This study aimed to compare efficacy of two dosages of modified constraint induced movement therapy (mCIMT) and bimanual therapy on upper limb and individualized outcomes for children with unilateral cerebral palsy. This secondary analysis included two separate randomized trials that compared equal doses (high or low) of mCIMT to bimanual therapy; Study 1 (full dose--60 h) n=64 and; Study 2 (half dose--30 h) n=18 for children aged five to 16 years with unilateral cerebral palsy. Outcomes for both studies included the Melbourne Assessment of Unilateral Upper Limb Function, Assisting Hand Assessment, Jebsen Taylor Test of Hand Function and Canadian Occupational Performance Measure which were administered at baseline, three and 26 weeks. Mixed linear modelling was used to compare between dose (e.g. "full dose" to "half dose" of either mCIMT or bimanual therapy) on outcomes at three and 26 weeks post-intervention. There were no significant differences between groups at baseline, however, on average the half dose mCIMT group was younger with better hand function compared to the other groups. The full compared to half dose mCIMT group achieved greater gains in bimanual performance at three weeks and dexterity and quality of movement at 26 weeks. There were no between group differences for bimanual therapy doses. Half dose groups receiving either mCIMT or bimanual therapy did not make significant within group gains on any upper limb motor outcome, however gains in occupational performance were clinically meaningful. These results suggest that a half dose (30 h) of either mCIMT or bimanual therapy may not be sufficient to impact upper limb outcomes, but made clinically meaningful gains in occupational performance for school aged children with UCP.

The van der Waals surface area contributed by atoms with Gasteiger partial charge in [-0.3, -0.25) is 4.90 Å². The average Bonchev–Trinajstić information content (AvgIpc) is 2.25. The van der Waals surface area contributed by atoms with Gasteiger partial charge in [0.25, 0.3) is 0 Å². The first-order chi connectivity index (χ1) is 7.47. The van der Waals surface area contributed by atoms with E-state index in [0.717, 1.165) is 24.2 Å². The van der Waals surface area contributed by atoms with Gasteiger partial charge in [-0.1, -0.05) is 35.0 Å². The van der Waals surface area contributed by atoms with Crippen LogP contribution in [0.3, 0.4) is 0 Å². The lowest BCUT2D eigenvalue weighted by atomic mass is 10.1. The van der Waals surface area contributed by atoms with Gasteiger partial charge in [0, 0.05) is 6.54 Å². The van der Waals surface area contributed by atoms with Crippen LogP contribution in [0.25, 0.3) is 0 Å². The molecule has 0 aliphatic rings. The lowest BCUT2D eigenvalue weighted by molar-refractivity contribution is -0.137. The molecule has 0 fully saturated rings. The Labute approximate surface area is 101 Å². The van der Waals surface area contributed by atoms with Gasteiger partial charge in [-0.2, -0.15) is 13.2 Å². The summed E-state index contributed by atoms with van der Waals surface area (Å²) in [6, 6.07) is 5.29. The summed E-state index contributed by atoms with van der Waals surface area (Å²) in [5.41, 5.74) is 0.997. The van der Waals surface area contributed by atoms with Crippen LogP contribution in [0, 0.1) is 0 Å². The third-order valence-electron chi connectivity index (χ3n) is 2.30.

Keywords: Bimanual training; Cerebral palsy; Constraint induced movement therapy; Dosing; Randomized controlled trial.
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